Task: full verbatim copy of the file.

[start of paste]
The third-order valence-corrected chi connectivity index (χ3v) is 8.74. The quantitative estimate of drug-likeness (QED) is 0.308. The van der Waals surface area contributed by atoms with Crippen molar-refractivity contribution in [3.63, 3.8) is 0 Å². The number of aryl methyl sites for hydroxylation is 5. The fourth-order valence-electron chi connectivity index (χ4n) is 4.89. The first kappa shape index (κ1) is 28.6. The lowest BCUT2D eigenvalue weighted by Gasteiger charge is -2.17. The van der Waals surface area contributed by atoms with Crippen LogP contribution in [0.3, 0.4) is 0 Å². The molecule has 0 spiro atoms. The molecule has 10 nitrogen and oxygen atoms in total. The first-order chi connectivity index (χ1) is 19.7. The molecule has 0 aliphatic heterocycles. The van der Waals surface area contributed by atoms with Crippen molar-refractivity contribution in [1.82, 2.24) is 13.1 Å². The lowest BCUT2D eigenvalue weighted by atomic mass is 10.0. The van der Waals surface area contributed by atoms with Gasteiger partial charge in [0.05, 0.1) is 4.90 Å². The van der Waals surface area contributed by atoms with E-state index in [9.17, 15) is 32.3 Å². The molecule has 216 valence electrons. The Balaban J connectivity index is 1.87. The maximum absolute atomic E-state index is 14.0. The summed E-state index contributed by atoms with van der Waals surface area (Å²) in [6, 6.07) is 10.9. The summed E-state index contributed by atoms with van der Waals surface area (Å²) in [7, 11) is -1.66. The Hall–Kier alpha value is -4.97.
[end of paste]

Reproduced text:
The third-order valence-corrected chi connectivity index (χ3v) is 8.74. The quantitative estimate of drug-likeness (QED) is 0.308. The van der Waals surface area contributed by atoms with Crippen molar-refractivity contribution in [3.63, 3.8) is 0 Å². The number of aryl methyl sites for hydroxylation is 5. The fourth-order valence-electron chi connectivity index (χ4n) is 4.89. The first kappa shape index (κ1) is 28.6. The lowest BCUT2D eigenvalue weighted by Gasteiger charge is -2.17. The van der Waals surface area contributed by atoms with Crippen LogP contribution in [0.3, 0.4) is 0 Å². The molecule has 0 spiro atoms. The molecule has 10 nitrogen and oxygen atoms in total. The first-order chi connectivity index (χ1) is 19.7. The molecule has 0 aliphatic heterocycles. The van der Waals surface area contributed by atoms with Crippen molar-refractivity contribution in [1.82, 2.24) is 13.1 Å². The lowest BCUT2D eigenvalue weighted by atomic mass is 10.0. The van der Waals surface area contributed by atoms with Gasteiger partial charge in [0.05, 0.1) is 4.90 Å². The van der Waals surface area contributed by atoms with E-state index in [9.17, 15) is 32.3 Å². The molecule has 216 valence electrons. The Balaban J connectivity index is 1.87. The maximum absolute atomic E-state index is 14.0. The summed E-state index contributed by atoms with van der Waals surface area (Å²) in [6, 6.07) is 10.9. The summed E-state index contributed by atoms with van der Waals surface area (Å²) in [7, 11) is -1.66. The Hall–Kier alpha value is -4.97.